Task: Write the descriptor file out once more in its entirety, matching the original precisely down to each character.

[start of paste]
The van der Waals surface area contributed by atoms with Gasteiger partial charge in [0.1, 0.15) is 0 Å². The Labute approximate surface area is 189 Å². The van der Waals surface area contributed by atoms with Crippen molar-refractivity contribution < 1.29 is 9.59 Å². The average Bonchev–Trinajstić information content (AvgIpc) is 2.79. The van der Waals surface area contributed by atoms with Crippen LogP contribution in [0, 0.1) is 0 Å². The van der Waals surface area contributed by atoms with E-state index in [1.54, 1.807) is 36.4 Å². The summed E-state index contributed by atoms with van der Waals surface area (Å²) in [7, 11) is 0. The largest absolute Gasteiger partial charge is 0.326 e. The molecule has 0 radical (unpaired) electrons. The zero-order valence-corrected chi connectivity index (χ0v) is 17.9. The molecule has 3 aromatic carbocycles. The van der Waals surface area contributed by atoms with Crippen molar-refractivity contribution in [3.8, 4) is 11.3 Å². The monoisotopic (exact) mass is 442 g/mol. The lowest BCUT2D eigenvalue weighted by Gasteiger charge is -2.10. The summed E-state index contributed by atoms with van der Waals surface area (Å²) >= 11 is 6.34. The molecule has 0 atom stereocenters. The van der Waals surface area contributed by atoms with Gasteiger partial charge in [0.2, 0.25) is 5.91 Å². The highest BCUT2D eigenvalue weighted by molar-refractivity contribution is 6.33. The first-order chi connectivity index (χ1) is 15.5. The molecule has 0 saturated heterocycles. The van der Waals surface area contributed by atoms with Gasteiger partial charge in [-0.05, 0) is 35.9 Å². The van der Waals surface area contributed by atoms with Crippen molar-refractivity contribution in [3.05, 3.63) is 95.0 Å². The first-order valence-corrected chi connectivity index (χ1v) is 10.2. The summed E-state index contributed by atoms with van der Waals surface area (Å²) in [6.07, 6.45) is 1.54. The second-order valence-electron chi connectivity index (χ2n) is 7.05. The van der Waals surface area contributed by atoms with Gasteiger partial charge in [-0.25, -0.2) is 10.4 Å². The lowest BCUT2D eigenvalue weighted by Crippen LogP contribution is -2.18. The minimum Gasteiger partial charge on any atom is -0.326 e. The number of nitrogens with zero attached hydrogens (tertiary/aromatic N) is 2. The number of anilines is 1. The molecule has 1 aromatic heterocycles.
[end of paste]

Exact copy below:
The van der Waals surface area contributed by atoms with Gasteiger partial charge in [0.1, 0.15) is 0 Å². The Labute approximate surface area is 189 Å². The van der Waals surface area contributed by atoms with Crippen molar-refractivity contribution < 1.29 is 9.59 Å². The average Bonchev–Trinajstić information content (AvgIpc) is 2.79. The van der Waals surface area contributed by atoms with Crippen LogP contribution in [0, 0.1) is 0 Å². The van der Waals surface area contributed by atoms with E-state index in [1.54, 1.807) is 36.4 Å². The summed E-state index contributed by atoms with van der Waals surface area (Å²) in [7, 11) is 0. The largest absolute Gasteiger partial charge is 0.326 e. The molecule has 0 radical (unpaired) electrons. The zero-order valence-corrected chi connectivity index (χ0v) is 17.9. The molecule has 3 aromatic carbocycles. The van der Waals surface area contributed by atoms with Crippen molar-refractivity contribution in [3.8, 4) is 11.3 Å². The monoisotopic (exact) mass is 442 g/mol. The lowest BCUT2D eigenvalue weighted by Gasteiger charge is -2.10. The summed E-state index contributed by atoms with van der Waals surface area (Å²) >= 11 is 6.34. The molecule has 0 atom stereocenters. The van der Waals surface area contributed by atoms with Gasteiger partial charge in [0.2, 0.25) is 5.91 Å². The highest BCUT2D eigenvalue weighted by molar-refractivity contribution is 6.33. The first-order chi connectivity index (χ1) is 15.5. The molecule has 0 saturated heterocycles. The van der Waals surface area contributed by atoms with Gasteiger partial charge in [-0.05, 0) is 35.9 Å². The van der Waals surface area contributed by atoms with Crippen molar-refractivity contribution in [3.05, 3.63) is 95.0 Å². The first-order valence-corrected chi connectivity index (χ1v) is 10.2. The summed E-state index contributed by atoms with van der Waals surface area (Å²) in [6.07, 6.45) is 1.54. The second-order valence-electron chi connectivity index (χ2n) is 7.05. The van der Waals surface area contributed by atoms with Gasteiger partial charge in [-0.25, -0.2) is 10.4 Å². The lowest BCUT2D eigenvalue weighted by Crippen LogP contribution is -2.18. The minimum Gasteiger partial charge on any atom is -0.326 e. The number of nitrogens with zero attached hydrogens (tertiary/aromatic N) is 2. The number of anilines is 1. The molecule has 1 aromatic heterocycles.